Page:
On Doing More Harm Than Good ⇥ washingtonpost.com
Reed Albergotti and Drew Harwell, Washington Post:
Apple and Google’s announcement last month of a joint effort to track the coronavirus by smartphone sparked a wave of excitement among public health officials hoping the technology would help alert them to potential new infections and map the pandemic’s spread.
But as the tech giants have revealed more details, officials now say the software will be of little use. Due to strict rules imposed by the companies, the system will notify smartphone users if they’ve potentially come into contact with an infected person, but it won’t share any data with health officials or reveal where those meetings took place.
Local health authorities in states like North Dakota, as well as in countries such as Canada and the United Kingdom, say they’ve pleaded with the companies to give them more control over the kinds of information their apps can collect. Without the companies’ help, some worry their contact tracing systems will remain dangerously strained.
These are the opening paragraphs of an article that, careful readers will note, is fundamentally wrong. Let’s start with this statement:
Due to strict rules imposed by the companies, the system will notify smartphone users if they’ve potentially come into contact with an infected person, but it won’t share any data with health officials or reveal where those meetings took place.
It may not track specific locations, but that’s not necessary for what this API is trying to help accomplish. Furthermore, public health officials absolutely will be involved in the collection and use of this data: apps using this API must be from health authorities.
Sara Morrison explains at Vox Recode:
As previously reported, the first phase of the rollout will be an API that will allow iOS and Android devices to exchange anonymized proximity keys using Bluetooth. Apple and Google have now revealed that the Bluetooth metadata from the devices will be encrypted, so it can’t be used to try to identify a device. Public health authorities will then be able to build their own contact tracing apps using this API, and they will set the exposure length, the amount of time the two devices need to be near each other in order to exchange keys. The maximum allowed exposure time will now be 30 minutes. Again, this will make it harder to link a rotating key to a specific user.
And how about this statement? Again quoting from those first three paragraphs:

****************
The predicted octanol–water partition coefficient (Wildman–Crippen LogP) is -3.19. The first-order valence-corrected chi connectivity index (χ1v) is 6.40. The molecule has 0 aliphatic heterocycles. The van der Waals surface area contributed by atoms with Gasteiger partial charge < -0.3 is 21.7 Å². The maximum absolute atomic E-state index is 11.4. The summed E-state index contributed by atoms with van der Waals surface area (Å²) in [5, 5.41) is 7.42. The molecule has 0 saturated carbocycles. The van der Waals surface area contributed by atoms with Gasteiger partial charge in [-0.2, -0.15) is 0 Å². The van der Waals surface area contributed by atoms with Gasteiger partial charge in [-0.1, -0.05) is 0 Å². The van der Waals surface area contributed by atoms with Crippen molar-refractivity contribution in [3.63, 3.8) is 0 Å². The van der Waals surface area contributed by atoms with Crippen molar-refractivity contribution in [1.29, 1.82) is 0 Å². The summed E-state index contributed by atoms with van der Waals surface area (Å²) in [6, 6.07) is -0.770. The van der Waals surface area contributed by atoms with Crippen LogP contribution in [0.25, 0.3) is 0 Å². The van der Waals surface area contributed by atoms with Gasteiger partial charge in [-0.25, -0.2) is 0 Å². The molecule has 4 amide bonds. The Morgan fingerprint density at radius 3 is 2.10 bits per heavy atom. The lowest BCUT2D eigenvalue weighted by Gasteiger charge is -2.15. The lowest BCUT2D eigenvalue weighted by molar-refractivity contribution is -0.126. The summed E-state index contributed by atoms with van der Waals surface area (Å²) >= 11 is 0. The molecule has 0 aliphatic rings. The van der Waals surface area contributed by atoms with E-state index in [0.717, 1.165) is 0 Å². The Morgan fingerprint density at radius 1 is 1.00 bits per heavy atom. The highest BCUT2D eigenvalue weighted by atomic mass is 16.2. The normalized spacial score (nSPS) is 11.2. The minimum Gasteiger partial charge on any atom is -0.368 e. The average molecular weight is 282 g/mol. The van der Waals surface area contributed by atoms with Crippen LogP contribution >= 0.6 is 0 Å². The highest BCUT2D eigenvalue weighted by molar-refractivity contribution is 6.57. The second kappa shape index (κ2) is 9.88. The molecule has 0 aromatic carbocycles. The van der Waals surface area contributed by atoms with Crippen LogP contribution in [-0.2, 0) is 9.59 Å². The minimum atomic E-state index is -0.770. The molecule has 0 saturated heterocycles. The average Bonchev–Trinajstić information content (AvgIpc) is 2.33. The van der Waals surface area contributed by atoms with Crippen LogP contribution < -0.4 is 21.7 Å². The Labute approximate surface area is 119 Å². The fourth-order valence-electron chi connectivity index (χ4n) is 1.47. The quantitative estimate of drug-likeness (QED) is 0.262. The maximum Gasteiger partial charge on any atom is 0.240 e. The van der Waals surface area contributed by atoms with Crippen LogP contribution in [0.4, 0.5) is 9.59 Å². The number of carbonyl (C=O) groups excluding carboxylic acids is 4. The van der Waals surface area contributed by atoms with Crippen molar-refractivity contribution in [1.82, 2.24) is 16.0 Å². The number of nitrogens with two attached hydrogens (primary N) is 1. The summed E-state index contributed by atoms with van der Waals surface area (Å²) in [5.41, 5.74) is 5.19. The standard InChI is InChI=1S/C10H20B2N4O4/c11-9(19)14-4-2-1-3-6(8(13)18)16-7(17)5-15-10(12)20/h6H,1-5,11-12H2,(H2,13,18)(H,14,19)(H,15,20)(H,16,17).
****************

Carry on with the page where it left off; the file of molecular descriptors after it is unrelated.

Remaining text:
Without the companies’ help, some worry their contact tracing systems will remain dangerously strained.
Again, from Morrison:
Oh, and about that terminology. Apple and Google have replaced the “contact tracing” label with “exposure notification.” The companies said they believe it better describes what the tool does, and that it’s only part of a public health authority’s contact tracing program. This seems a bit trivial, but it’s actually a good reminder that these apps and their deployment are run through public health authorities, and it’s up to those authorities to make sure positive test cases are properly vetted. Meanwhile, it’s essential that populations that may not have access to iOS and Android devices are included in their contact tracing programs. Apple and Google aren’t doing this alone.
Of course this must be used in conjunction with human contact tracing efforts. It is a way to more efficiently and more privately implement existing electronic contact tracing apps.
This is sloppy work. It’s articles like these that do make me worry about the efficacy of contact tracing with the assistance of smartphones, but only because of how poorly it explains how the system works, what it is intended to do, and how it differs from existing smartphone contact tracing efforts. This article is so poor as to misinform the reader into thinking that Apple and Google are taking advantage of a pandemic to collect a bunch of user data while keeping it secret from public health authorities — which is almost the opposite of what this effort does.
I worry that this kind of bad information will cause people to entirely reject contact tracing apps — even those that are built in a privacy-friendly, energy-efficient manner. Then it really will be ineffective, but not for the reasons in this Post piece.